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Apistogramma bitaeniata
by Kaycy Ruffer at

Nature Organism Terrestrial plant Adaptation Slope

This species is found in the wild in the Amazon; Peru and Brazil and was first found in 1961.

I purchased about a dozen very young individuals of Apisto-gramma bitaeniata in the summer of 1994.

I set the pair up in a 10-gallon tank containing pure R.O. (Reverse Osmosis) water, with a half inch layer of fine sand, a plastic plant, and a two-inch flower pot. The temperature was 76°F. The pH was 7.2 and the hardness was 50 ppm. I fed the pair newly hatched brine shrimp, live adult brine, and sometimes ground flakes.

These two turned out to be quite a pair. These two started spawning at about one and a half inches. Their clutch was usually around 100 fry per spawn. With this pair the female would not allow the male near the flower pot while she was tending to her eggs, which are a yellow to orange coloration depending on the foods fed to the mother. (This is very common in most Apistos.) The male would always hide near the front of the tank in front of the sponge filter until he was allowed to help in the care of the fry. It took between two and three days to hatch and another five to seven days to be free swimming. I never noticed the female moving the fry around in the tank. She just took care of them inside the flower pot where she had spawned.

While looking at the eggs through my camera I could see there are clear areas at the ends of the eggs. These are actually a part of the egg and this is where the head and tail will appear, at opposite ends, as the fry develops. This is the first indication to me that those particular eggs are fertile.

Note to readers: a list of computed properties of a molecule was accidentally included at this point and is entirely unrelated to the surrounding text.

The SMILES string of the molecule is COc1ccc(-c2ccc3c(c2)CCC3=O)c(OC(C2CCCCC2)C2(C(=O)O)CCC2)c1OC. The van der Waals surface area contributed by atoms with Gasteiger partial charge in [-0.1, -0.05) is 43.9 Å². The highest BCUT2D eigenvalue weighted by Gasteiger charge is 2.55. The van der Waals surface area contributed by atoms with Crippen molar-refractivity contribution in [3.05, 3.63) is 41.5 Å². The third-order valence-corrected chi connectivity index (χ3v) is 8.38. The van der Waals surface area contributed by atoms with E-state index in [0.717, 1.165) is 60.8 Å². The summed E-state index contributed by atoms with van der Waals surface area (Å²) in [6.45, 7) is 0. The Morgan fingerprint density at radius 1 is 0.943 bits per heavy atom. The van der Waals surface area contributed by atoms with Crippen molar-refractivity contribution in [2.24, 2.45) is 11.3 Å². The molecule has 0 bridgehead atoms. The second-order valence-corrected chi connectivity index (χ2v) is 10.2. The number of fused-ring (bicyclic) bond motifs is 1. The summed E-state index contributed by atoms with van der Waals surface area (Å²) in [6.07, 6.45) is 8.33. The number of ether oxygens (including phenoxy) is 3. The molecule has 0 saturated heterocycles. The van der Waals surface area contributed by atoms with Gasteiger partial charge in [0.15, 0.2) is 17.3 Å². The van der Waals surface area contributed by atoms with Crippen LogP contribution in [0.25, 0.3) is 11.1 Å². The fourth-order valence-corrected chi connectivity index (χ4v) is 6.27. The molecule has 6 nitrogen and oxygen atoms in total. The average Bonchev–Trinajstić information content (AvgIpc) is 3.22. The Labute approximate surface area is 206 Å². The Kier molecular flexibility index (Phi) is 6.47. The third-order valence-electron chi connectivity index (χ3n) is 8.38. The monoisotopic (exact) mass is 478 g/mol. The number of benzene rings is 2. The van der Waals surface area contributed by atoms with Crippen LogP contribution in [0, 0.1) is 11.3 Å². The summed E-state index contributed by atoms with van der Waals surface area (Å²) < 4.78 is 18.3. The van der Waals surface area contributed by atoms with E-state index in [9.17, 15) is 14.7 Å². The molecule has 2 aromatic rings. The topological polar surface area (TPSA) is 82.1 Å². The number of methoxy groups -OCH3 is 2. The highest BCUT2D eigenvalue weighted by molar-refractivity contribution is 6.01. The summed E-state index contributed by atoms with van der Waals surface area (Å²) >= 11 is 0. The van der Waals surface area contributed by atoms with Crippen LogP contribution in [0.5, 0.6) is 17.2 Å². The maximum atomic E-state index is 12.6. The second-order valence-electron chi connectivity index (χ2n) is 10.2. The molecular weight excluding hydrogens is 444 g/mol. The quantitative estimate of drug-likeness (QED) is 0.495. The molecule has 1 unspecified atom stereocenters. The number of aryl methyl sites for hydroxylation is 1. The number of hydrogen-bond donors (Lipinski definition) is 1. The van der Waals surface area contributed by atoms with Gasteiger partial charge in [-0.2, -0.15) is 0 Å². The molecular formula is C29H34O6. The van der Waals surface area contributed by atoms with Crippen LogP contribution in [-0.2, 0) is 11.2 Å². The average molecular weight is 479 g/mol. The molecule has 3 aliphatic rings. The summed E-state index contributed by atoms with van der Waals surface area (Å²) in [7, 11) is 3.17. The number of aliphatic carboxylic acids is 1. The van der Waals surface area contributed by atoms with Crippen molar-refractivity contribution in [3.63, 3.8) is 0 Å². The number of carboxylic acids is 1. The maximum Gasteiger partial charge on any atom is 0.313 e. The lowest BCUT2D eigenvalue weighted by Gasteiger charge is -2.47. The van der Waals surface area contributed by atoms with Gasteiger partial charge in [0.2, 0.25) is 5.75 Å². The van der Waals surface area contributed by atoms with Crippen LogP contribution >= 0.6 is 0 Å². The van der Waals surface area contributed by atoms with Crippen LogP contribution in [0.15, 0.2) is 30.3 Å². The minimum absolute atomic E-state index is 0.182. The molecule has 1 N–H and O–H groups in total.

Another indication to me that these eggs are fertile is the black spots on the yolk sacs.

Water Organism Fin Rectangle Fish

When caring for eggs or fry the females' body and fins took on a deep yellow hue with a black horizontal line across her side with a black blotch in the middle of the line. The front part of her ventral fins also turned black. She was such a beautiful contrast compared to her normal coloration.

Once the fry were free swimming I began feeding them newly hatched brine shrimp. After the fry have been free swimming for one week the female would finally allow the male to help in the care of the brood. The interesting thing about the pair that I noticed was the caring for the fry. The male would stay at one end of the tank with his 'half' of the brood and the female would stay at the other end of the tank with the rest of the fry. This separation would go on for another week and a half and then the babies were everywhere and the pair were hard pressed keeping their little charges at their respective ends of the tank.

I also noticed the male took on a yellowing coloration but not with the intent of the female while caring for his group of fry. I haven't heard of this color transformation in A. bitaeniata males from anyone else breeding this species.

When not in brood care colorations the pair are still quite beautiful without the yellowing hue.
Eye Plant Petal Tints and shades Font
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